Expressing surprise over a very regressive order by Delhi's Education Department, the Commission hoped that the education director would review the decision with some rationality. This is the 40th in a series of important judgements given by former Central Information Commissioner Shailesh Gandhi that can be used or quoted in an RTI application
The Central Information Commission (CIC), while expressing surprise over a bizarre order, asked the Public Information Officer (PIO) of Directorate of Education, Government of National Capital Territory of Delhi (GNCTD), to provide details of the advertisement under which the recruitment on a contractual basis was done. While giving this important judgement, Shailesh Gandhi, former Central Information Commissioner, expressed hope that the Director of Education would also review the order with some rationality.
Allowing the appeal, the CIC in its order issued on 13 August 2009, said, “Dr KS Yadav (the PIO) will send the information to the appellant before 5 September 2009.”
Delhi resident Geeta Devi sought information from the Directorate of Education, GNCTD about her letter and an advertisement for recruitment. She sought following information...
1. Action taken by the Directorate on letter dated 6 November 2008.
2. Details of the advertisement number under which the recruitment on a contractual basis was done by the Directorate.
The PIO did not reply. Geeta Devi then filed her first appeal before the First Appellate Authority (FAA). The FAA, in his order on 24 April 2009, said, “The appellant has not mentioned the name of the PIO against whom the appeal was referred. Therefore, the FAA is not in a position to take any action.”
Due to non-receipt of information from the PIO and no action taken by the FAA, Geeta Devi, then approached the CIC with her second appeal.
During a hearing on 23 June 2009, the PIO stated that he had sent reply to Geeta Devi on 16 February in response of query no1, but query no2 was no replied at all.
From the information produced before the Commission, which was claimed to have been sent to the appellant, Mr Gandhi, the CIC found that that Rajendra Kumar, the then Director of Education by Diktat of 20 October 2003 had instructed all principals and education officers not to issue any experience certificates to teachers who have worked in government schools.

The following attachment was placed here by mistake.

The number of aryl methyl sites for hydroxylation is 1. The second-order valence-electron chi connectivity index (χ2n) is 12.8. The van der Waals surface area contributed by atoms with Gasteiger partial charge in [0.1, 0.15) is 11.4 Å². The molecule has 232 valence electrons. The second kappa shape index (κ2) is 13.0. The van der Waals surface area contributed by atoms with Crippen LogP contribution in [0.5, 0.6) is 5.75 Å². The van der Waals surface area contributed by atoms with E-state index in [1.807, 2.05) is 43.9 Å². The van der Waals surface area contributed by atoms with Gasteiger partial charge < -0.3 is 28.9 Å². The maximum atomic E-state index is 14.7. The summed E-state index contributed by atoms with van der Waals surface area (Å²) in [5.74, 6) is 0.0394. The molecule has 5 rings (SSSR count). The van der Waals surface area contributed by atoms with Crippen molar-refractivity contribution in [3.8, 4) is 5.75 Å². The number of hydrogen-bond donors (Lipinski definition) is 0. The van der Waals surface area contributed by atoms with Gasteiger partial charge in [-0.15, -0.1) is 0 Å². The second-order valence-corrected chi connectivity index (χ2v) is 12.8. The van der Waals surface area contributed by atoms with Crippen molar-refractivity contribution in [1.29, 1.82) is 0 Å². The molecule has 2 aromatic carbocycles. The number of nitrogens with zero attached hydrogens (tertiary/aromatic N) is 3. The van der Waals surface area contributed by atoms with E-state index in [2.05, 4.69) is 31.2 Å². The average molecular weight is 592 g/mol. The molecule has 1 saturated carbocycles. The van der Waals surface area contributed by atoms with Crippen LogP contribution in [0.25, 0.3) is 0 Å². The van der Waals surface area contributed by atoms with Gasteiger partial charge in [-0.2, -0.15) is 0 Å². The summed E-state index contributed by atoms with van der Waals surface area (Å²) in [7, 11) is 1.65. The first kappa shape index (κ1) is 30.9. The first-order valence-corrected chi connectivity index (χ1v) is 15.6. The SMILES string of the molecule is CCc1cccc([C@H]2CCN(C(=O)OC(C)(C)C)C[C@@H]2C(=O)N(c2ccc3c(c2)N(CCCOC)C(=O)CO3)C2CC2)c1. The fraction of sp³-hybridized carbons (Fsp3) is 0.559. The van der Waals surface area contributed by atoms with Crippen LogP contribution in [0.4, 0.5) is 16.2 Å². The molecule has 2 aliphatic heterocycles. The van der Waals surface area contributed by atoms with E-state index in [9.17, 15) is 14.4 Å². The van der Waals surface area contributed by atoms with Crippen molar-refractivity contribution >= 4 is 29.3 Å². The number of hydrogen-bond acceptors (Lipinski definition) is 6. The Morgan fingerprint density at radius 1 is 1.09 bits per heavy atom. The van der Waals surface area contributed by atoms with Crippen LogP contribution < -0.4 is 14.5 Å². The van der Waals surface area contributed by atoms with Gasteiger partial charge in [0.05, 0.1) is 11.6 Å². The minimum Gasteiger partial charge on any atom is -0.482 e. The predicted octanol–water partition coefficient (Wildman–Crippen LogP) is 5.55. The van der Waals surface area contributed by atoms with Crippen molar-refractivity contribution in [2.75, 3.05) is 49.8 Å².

“This appears to be a very regressive order and the Commission desires that Chandra Bhushan Kumar, the Director of Education, reviews this decision with some rationality,” Mr Gandhi said.
While allowing Geeta Devi's appeal, the Commission directed the PIO to provide complete information to the appellant before 5 September 2009.
CENTRAL INFORMATION COMMISSION
Decision No. CIC/SG/A/2009/001571/4445
Appeal No. CIC/SG/A/2009/001571
Appellant : Geeta Devi
Respondent : Dr KS Yadav
Directorate of Education, GNCTD,
District (West -A) Education,
Karampura, Motinagar, New Delhi
Reebok India had filed an FIR alleging fraud by its former managing director Subhinder Singh Prem and Bhagat. Both of them have denied the charges
The Institute of Chartered Accountants of India (ICAI) has issued a show-cause notice to Reebok India’s former chief financial officer Vishnu Bhagat regarding the alleged Rs870 crore fraud at the sportswear manufacturer last year.
“We have issued show-cause notice to Reebok’s former CFO Vishnu Bhagat and he has sought time till 31 March 2013 (to reply),” ICAI president Subodh Kumar Agrawal said in Delhi yesterday.
“From what information the (former) CFO gives, the written information, then if we find there is a case against the auditor... Then (we will take action),” Agrawal said.
The external auditor for Reebok is N Narasimhan & Co, he added.
Earlier, Reebok India had filed an FIR alleging fraud by its former managing director Subhinder Singh Prem and Bhagat. Both of them have denied the charges.
“If there is some failure and we find that the auditor did not work diligently, then we take action against them,” he added.
He also stressed that ICAI has taken action against auditors in the Satyam fraud case.
The bankers, who in Mumbai on Tuesday, said they had given the airline sufficient time for a fresh equity injection, but there was no headway. Meanwhile, a top banking official said the value of the Kingfisher brand and the personal guarantee of Mr Mallya was more than the exposure
A consortium of banks, which has lent nearly Rs7,000 crore to Vijay Mallya-led Kingfisher Airlines, is considering recalling the loans. The lenders, led by State Bank of India (SBI), are reportedly meeting today to draw up an action plan.
The bankers, who met the airline’s management in Mumbai on Tuesday, said they had given the airline sufficient time for a fresh equity injection. But there was no headway. Meanwhile, SBI deputy managing director Shyamal Acharya said the value of the Kingfisher brand and the personal guarantee of Mr Mallya was more than the exposure.
On the other hand, the Kingfisher management said the airline would wait for an official communication from the banks before finalizing its move.
The debt-laden airline has been grounded since October 2012 after its licence was suspended by the Directorate General of Civil Aviation (DGCA) and a strike by its employees due to overdue salaries. The airline’s license expired on 31st December after the government refused to renew it.
A loan recall means that the borrower has to repay loans immediately. However, a top-level official of a large public sector bank said the recovery process would not be easy and would take time. Most banks have already classified KFA loans as non-performing assets and made provisions for the account.